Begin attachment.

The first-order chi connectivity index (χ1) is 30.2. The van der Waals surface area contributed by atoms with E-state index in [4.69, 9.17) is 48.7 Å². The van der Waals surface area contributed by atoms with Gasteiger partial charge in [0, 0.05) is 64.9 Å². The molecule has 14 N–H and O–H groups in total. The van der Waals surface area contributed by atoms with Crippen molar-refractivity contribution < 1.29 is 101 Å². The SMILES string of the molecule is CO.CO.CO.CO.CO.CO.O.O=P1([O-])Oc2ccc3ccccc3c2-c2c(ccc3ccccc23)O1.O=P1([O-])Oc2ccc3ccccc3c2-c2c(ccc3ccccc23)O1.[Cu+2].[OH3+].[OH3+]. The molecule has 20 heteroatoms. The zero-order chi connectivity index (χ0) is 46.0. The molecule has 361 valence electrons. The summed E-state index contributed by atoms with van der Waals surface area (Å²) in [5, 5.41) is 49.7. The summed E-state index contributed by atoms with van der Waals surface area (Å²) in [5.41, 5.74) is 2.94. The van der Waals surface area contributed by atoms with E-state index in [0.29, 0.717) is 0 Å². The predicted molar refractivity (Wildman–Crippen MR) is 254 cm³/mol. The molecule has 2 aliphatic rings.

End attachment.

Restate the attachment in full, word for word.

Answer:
The first-order chi connectivity index (χ1) is 30.2. The van der Waals surface area contributed by atoms with E-state index in [4.69, 9.17) is 48.7 Å². The van der Waals surface area contributed by atoms with Gasteiger partial charge in [0, 0.05) is 64.9 Å². The molecule has 14 N–H and O–H groups in total. The van der Waals surface area contributed by atoms with Crippen molar-refractivity contribution < 1.29 is 101 Å². The SMILES string of the molecule is CO.CO.CO.CO.CO.CO.O.O=P1([O-])Oc2ccc3ccccc3c2-c2c(ccc3ccccc23)O1.O=P1([O-])Oc2ccc3ccccc3c2-c2c(ccc3ccccc23)O1.[Cu+2].[OH3+].[OH3+]. The molecule has 20 heteroatoms. The zero-order chi connectivity index (χ0) is 46.0. The molecule has 361 valence electrons. The summed E-state index contributed by atoms with van der Waals surface area (Å²) in [5, 5.41) is 49.7. The summed E-state index contributed by atoms with van der Waals surface area (Å²) in [5.41, 5.74) is 2.94. The van der Waals surface area contributed by atoms with E-state index in [0.29, 0.717) is 0 Å². The predicted molar refractivity (Wildman–Crippen MR) is 254 cm³/mol. The molecule has 2 aliphatic rings.